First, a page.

• Well, you are posting in exactly this category now, just without word "filmmaking".

    Yes, and to express an opinion on public place you need some state and skill.

    Just open any scientific statistics and you will see that even extremely active communities have 5% writers and 95% readers, and more usual it is 1-2% and 98-99%. It has very little with online thing, as if you ever had been in big class on the task that require public speaking and expressing thoughts and defending position it is also very few people who will and can do it. Most fun thing here is that forcing this statistics to change without changing society you are getting facebook like quality.

  • @suresure123

    I totally agree that it would be great if we would have more discussions about different filmmaking crafts , and also with Vitaliy's opinion. The thing is that many of those crafts so to speak are not exact science in any way, especially the editing. It is a dark art, anything is ok if it works. You might check out "Inside the edit" website (not free*), but it is a good resource of editing tutorials not focused on gear and software skills, but on general craft and art of editing.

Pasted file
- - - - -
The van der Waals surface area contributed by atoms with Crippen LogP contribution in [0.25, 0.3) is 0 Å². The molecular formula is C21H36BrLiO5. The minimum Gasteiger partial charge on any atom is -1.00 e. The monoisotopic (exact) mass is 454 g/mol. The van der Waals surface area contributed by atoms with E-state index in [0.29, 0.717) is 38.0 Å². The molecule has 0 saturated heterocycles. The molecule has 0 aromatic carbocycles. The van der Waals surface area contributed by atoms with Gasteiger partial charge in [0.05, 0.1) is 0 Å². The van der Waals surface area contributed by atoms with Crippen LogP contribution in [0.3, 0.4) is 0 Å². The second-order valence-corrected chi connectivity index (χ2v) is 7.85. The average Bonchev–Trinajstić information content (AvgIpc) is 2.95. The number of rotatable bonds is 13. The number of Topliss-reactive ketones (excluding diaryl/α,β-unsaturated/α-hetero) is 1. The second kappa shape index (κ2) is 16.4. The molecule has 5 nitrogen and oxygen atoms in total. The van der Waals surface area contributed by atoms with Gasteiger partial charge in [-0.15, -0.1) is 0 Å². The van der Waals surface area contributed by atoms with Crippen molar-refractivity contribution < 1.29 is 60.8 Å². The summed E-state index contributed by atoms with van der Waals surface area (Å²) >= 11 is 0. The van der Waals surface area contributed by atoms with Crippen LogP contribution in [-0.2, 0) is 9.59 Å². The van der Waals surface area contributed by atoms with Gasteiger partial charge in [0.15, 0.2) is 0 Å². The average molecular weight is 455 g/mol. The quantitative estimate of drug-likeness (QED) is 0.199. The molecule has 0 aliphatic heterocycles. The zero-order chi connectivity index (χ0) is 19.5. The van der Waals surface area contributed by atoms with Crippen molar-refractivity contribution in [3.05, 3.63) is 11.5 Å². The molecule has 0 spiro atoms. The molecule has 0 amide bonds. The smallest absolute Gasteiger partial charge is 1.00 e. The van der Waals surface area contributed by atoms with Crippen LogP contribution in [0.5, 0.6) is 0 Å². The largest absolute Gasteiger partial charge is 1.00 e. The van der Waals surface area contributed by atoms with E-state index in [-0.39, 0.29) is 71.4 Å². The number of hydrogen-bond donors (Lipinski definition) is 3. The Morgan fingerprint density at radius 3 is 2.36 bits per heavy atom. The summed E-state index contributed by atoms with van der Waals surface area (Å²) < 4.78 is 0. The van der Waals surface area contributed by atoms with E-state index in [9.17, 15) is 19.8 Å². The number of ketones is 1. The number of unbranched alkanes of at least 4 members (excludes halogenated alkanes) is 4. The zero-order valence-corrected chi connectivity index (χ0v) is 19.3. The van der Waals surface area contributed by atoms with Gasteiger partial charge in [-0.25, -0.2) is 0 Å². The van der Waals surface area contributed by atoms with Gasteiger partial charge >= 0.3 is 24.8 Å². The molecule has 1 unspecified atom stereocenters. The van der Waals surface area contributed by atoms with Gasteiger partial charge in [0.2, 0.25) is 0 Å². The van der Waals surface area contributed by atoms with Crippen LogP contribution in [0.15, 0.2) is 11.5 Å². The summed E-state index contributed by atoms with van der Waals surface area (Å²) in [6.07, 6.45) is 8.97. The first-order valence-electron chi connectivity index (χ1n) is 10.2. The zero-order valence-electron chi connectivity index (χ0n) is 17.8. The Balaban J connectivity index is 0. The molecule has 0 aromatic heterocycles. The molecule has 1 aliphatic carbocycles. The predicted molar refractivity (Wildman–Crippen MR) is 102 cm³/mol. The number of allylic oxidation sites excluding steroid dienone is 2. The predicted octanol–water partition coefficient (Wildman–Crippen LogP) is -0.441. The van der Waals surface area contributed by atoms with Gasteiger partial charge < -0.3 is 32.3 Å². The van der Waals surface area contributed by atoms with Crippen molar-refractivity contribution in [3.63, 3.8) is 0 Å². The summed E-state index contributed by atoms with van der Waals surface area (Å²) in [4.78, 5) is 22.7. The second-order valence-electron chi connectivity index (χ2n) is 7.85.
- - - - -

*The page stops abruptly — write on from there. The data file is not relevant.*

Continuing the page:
I would not call those editing "conventions" since they are more general stylistic devices that can be observed in many other art forms. You can add many more to that list and find good examples in cinema. In editing by juxtaposing new information and emotional content you create new meaning and relations that go from purely visual and visceral all the way to complex theoretical concepts. The art and craft of editing is unique to cinema and inter tangled with its theory and history so deeply that it is impossible to study one separated from the other, also from other visual arts history, theory and practice, music theory, popular culture etc etc. So so complex no wonder no one talks about it, but hey, let's do it :)

    I think that it would be much more doable to share and discuss specific examples that we find interesting then to try and encompass some broader topics.